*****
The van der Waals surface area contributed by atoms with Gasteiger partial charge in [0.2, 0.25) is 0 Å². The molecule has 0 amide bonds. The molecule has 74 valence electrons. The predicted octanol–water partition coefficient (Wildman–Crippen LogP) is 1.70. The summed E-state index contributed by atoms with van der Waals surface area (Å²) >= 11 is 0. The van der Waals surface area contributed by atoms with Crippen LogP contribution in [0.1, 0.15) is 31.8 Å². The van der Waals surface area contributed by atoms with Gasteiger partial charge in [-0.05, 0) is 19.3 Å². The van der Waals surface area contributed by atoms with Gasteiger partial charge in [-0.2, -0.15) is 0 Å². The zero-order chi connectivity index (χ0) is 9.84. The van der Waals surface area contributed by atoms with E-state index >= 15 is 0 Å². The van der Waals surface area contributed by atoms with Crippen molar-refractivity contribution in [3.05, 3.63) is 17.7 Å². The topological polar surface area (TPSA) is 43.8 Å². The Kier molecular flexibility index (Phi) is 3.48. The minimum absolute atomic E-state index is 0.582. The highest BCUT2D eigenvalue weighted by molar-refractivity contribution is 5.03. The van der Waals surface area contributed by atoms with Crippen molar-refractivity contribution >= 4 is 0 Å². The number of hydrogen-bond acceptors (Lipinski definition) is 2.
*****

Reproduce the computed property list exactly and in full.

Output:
The van der Waals surface area contributed by atoms with Gasteiger partial charge in [0.2, 0.25) is 0 Å². The molecule has 0 amide bonds. The molecule has 74 valence electrons. The predicted octanol–water partition coefficient (Wildman–Crippen LogP) is 1.70. The summed E-state index contributed by atoms with van der Waals surface area (Å²) >= 11 is 0. The van der Waals surface area contributed by atoms with Crippen LogP contribution in [0.1, 0.15) is 31.8 Å². The van der Waals surface area contributed by atoms with Gasteiger partial charge in [-0.05, 0) is 19.3 Å². The van der Waals surface area contributed by atoms with Gasteiger partial charge in [-0.2, -0.15) is 0 Å². The zero-order chi connectivity index (χ0) is 9.84. The van der Waals surface area contributed by atoms with E-state index >= 15 is 0 Å². The van der Waals surface area contributed by atoms with Crippen molar-refractivity contribution in [3.05, 3.63) is 17.7 Å². The topological polar surface area (TPSA) is 43.8 Å². The Kier molecular flexibility index (Phi) is 3.48. The minimum absolute atomic E-state index is 0.582. The highest BCUT2D eigenvalue weighted by molar-refractivity contribution is 5.03. The van der Waals surface area contributed by atoms with Crippen molar-refractivity contribution >= 4 is 0 Å². The number of hydrogen-bond acceptors (Lipinski definition) is 2.